Agency is the latest buzzword in educational circles, especially in international schools. So what is everyone talking about, just what is Agency in relation to students and the IBPYP? And how can I, as an Early Childhood teacher, interpret this?
The IBPYP defines agency as the power to take meaningful and intentional action, and acknowledges the rights and responsibilities of the individual, supporting voice, choice and ownership for everyone in the learning community. IBO – THE LEARNER IN THE ENHANCED PYP
The part of this statement that stands out to me the most is supporting voice, choice and ownership for everyone, and the first question I have to ask, is do we really do this in the PYP? When it is teachers that design, plan and implement each unit, how can any student have agency if they are simply following the teachers lead?
Early Years teachers would, on the whole, say that their students have greater agency than others further up the school, due to not having as many academic or other requirements placed on them. In the Early Years, children often explore their units through play and this naturally lends itself to giving agency to our youngest students.
But does it really?
If play is setting up activities that all the students must complete, if it is asking all students to engage in the same thinking routines or presenting assessments that look eerily similar, then I would question, where is the play and where is the agency?
I believe, in the Early years, teachers should and must think through play, not playful activities that all children complete, but child initiated and led play. Play with or without a purpose, it is in these moments that students find their voice, action their choices and untimely take ownership of their learning. And this learning should look different for every student. No teachers’ classroom look the same, yet we consistently ask students to be the same, it is easier for us if they are, after all, we can track the progress of our units better if we use one measuring stick!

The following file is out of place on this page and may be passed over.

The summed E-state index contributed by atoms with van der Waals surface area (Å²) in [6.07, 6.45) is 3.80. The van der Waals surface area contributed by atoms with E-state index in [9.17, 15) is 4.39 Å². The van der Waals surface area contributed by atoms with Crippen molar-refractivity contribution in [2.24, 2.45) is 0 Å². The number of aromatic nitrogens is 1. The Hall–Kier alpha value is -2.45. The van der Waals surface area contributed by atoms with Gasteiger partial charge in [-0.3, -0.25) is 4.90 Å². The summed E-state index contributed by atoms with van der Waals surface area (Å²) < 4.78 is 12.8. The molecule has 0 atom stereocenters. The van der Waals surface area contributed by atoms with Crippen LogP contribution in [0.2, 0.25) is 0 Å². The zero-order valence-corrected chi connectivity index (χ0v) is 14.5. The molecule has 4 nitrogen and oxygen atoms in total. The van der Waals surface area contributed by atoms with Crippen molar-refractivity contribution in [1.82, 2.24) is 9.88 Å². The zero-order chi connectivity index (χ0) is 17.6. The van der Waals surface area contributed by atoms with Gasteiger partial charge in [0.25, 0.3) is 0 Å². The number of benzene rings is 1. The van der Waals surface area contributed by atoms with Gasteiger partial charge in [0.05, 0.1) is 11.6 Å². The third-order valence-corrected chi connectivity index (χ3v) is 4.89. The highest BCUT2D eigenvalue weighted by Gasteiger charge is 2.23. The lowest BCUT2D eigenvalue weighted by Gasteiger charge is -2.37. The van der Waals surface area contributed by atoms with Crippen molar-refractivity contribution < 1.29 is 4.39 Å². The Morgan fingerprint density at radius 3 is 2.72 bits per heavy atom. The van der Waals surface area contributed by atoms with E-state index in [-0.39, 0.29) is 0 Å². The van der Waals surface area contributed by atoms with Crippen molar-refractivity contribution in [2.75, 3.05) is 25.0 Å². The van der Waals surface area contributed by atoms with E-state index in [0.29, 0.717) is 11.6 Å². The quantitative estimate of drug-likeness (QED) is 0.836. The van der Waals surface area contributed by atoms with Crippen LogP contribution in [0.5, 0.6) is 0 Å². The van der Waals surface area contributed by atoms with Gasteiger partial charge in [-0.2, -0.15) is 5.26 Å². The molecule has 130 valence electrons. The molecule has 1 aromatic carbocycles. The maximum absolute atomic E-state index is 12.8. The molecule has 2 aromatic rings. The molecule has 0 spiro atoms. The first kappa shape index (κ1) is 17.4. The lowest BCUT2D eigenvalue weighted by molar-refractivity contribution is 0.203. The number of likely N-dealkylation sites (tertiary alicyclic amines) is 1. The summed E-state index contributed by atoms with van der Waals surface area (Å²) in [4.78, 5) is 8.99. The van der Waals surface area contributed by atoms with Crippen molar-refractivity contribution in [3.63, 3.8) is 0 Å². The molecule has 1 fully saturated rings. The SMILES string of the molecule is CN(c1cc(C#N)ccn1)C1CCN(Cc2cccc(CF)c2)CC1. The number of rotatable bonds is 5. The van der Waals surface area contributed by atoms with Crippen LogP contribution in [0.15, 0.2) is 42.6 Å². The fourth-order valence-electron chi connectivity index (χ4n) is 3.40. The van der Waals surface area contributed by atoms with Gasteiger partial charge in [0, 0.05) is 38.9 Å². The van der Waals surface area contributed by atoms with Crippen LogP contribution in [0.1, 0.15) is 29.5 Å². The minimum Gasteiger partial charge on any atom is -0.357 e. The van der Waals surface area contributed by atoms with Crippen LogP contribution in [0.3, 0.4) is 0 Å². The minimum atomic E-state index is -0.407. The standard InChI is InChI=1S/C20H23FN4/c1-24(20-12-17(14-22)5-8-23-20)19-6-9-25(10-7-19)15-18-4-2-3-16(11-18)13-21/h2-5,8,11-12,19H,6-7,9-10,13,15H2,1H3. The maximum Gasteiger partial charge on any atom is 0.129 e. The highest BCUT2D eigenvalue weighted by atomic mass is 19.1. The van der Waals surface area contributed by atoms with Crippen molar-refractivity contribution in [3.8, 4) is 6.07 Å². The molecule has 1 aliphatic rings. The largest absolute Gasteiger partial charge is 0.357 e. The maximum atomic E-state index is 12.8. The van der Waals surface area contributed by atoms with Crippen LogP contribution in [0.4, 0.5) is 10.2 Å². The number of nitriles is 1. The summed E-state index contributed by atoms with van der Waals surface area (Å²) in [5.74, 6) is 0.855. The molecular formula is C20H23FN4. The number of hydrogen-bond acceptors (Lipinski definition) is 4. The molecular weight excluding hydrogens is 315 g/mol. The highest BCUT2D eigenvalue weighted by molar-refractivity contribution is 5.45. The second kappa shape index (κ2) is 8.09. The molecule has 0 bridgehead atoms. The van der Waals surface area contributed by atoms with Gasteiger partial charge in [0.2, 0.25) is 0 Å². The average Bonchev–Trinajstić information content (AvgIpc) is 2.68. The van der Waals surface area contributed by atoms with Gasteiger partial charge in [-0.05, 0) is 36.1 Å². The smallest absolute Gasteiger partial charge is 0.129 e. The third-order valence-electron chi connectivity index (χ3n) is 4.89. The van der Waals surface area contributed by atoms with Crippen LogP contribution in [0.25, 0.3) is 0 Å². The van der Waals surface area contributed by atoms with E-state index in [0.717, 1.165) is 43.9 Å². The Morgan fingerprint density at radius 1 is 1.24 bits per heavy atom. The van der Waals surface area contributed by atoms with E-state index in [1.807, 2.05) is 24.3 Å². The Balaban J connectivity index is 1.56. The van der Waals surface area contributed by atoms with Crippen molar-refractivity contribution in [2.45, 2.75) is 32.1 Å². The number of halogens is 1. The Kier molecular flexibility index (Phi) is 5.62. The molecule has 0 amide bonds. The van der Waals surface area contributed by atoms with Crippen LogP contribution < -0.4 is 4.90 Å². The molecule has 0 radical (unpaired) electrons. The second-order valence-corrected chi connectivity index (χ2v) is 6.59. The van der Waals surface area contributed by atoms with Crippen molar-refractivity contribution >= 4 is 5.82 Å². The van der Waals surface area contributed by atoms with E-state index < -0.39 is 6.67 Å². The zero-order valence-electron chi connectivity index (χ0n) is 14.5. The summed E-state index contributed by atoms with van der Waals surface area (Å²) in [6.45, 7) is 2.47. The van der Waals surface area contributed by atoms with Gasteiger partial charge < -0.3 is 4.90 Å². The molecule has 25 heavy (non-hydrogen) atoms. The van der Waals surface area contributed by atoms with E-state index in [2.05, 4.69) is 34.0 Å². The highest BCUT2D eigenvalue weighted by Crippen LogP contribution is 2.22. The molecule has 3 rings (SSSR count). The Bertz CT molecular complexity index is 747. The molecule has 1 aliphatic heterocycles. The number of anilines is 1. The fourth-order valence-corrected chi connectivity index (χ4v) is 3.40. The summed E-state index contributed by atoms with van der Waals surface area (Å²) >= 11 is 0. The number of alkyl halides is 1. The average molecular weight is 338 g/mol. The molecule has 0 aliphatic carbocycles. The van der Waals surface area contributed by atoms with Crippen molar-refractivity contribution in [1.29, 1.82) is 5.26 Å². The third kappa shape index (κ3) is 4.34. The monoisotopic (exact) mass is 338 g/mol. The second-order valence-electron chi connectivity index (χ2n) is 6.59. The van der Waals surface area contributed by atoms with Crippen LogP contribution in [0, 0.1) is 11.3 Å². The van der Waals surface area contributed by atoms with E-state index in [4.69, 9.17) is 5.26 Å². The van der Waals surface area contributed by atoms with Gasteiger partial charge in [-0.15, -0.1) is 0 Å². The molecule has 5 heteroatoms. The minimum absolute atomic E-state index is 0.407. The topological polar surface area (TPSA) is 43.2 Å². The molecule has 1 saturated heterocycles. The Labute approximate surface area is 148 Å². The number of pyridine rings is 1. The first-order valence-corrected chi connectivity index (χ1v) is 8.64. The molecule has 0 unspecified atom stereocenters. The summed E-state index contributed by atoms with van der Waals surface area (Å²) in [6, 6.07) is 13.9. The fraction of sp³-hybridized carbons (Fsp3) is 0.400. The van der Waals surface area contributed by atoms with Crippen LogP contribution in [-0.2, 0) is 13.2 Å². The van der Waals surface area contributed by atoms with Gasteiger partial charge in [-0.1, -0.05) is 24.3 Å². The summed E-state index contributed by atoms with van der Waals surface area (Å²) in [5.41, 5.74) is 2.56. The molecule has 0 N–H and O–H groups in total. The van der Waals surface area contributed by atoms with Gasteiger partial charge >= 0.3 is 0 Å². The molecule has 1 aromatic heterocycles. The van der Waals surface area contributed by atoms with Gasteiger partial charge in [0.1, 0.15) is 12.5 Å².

But what if we changed the way we think of and view our units of inquiry? What if we wrote units that allowed students to interpret them in their own way and in their own time? What if we designed units that were open to the student’s interests, that fit their thinking. In doing this, would we not give students a strong sense of agency?
At my current school, we asked these very questions. Our answer was to look at our units, do they naturally lend themselves to what we see in our students play already? Those that didn’t we rewrote to better fit our students. We then took the bold step of deciding to run all of these units year long, our vision was for individual students to dip in and out of each unit throughout the year. Most importantly, no two students inquiries would look the same. It was our job as teachers to interpret their play, questions, thinking and reflections into these units.
To help us, we adopted a digital portfolio platform – Storypark. This platform is designed especially for Early Childhood and gives us greater opportunities to track each students learning through anecdotal stories. The programme allows us to tag units, concepts, learner profile and attitudes, as well as ATL’s to each story we write. Our stories can be individual or group and as our Early Years is an open, free play environment, teachers can write stories about all students in the EY, not just those in their class. We write about the student’s questions and our shared journey to find answers, we write about wonderings that have come out of each student’s play and how we extended their thinking, we write about conversations with teachers and peers, and we write about their challenges and successes. By following the students lead in what they want to learn about we are striving to give a strong voice, choice and ownership to each student.
Our students lead their own learning, it is their passions and interests that drive our day. On any given day we can be discovering the solar system, creating a robot hand, exploring bugs and experimenting with colours in art, all at the same time. At first glance none of these fit within our units, however, as a team, we have chosen to view our units differently, they are broad and open and can be interpreted in various ways. By giving fluidity to our units, our students know that they are listened to, their questions and wonderings are followed and their ideas are actioned.
It’s not perfect, at times it is loud, messy, and crazy, but it is never generic or the same for all. It is student agency at its imperfect best.